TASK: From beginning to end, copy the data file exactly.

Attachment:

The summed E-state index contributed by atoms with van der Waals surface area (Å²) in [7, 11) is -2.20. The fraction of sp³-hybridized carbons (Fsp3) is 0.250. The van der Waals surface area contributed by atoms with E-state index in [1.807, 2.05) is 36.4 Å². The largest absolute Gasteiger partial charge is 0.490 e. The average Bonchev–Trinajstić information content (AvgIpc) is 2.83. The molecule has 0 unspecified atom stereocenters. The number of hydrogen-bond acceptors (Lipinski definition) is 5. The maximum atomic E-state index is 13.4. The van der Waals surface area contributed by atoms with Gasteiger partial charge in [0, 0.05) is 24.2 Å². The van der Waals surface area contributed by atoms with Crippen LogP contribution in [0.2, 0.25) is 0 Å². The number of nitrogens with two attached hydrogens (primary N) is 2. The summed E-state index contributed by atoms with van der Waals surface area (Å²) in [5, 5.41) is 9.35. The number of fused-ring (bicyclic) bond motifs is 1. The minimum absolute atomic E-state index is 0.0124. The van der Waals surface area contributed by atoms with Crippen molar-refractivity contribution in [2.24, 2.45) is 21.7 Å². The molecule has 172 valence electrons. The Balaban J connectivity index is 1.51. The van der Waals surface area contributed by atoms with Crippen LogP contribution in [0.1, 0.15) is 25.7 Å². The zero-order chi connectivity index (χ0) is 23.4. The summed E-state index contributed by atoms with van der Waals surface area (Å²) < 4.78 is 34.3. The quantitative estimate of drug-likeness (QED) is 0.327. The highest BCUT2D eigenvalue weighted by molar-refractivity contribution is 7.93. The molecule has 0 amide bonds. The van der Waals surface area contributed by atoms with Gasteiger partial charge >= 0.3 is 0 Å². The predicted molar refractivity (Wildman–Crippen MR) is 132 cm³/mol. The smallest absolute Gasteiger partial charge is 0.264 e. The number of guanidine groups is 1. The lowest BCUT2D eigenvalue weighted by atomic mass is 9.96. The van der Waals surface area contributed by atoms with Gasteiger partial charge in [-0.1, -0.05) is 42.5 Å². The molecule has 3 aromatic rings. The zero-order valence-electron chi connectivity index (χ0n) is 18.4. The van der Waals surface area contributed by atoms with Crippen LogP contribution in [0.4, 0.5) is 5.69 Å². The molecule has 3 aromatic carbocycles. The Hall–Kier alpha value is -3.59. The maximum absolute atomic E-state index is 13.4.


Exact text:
The summed E-state index contributed by atoms with van der Waals surface area (Å²) in [7, 11) is -2.20. The fraction of sp³-hybridized carbons (Fsp3) is 0.250. The van der Waals surface area contributed by atoms with E-state index in [1.807, 2.05) is 36.4 Å². The largest absolute Gasteiger partial charge is 0.490 e. The average Bonchev–Trinajstić information content (AvgIpc) is 2.83. The molecule has 0 unspecified atom stereocenters. The number of hydrogen-bond acceptors (Lipinski definition) is 5. The maximum atomic E-state index is 13.4. The van der Waals surface area contributed by atoms with Gasteiger partial charge in [0, 0.05) is 24.2 Å². The van der Waals surface area contributed by atoms with Crippen LogP contribution in [0.2, 0.25) is 0 Å². The number of nitrogens with two attached hydrogens (primary N) is 2. The summed E-state index contributed by atoms with van der Waals surface area (Å²) in [5, 5.41) is 9.35. The number of fused-ring (bicyclic) bond motifs is 1. The minimum absolute atomic E-state index is 0.0124. The van der Waals surface area contributed by atoms with Crippen molar-refractivity contribution in [2.24, 2.45) is 21.7 Å². The molecule has 172 valence electrons. The Balaban J connectivity index is 1.51. The van der Waals surface area contributed by atoms with Crippen LogP contribution in [0.1, 0.15) is 25.7 Å². The zero-order chi connectivity index (χ0) is 23.4. The summed E-state index contributed by atoms with van der Waals surface area (Å²) < 4.78 is 34.3. The quantitative estimate of drug-likeness (QED) is 0.327. The highest BCUT2D eigenvalue weighted by molar-refractivity contribution is 7.93. The molecule has 0 amide bonds. The van der Waals surface area contributed by atoms with Gasteiger partial charge >= 0.3 is 0 Å². The predicted molar refractivity (Wildman–Crippen MR) is 132 cm³/mol. The smallest absolute Gasteiger partial charge is 0.264 e. The number of guanidine groups is 1. The lowest BCUT2D eigenvalue weighted by atomic mass is 9.96. The van der Waals surface area contributed by atoms with Gasteiger partial charge in [-0.1, -0.05) is 42.5 Å². The molecule has 3 aromatic rings. The zero-order valence-electron chi connectivity index (χ0n) is 18.4. The van der Waals surface area contributed by atoms with Crippen LogP contribution in [0.4, 0.5) is 5.69 Å². The molecule has 3 aromatic carbocycles. The Hall–Kier alpha value is -3.59. The maximum absolute atomic E-state index is 13.4.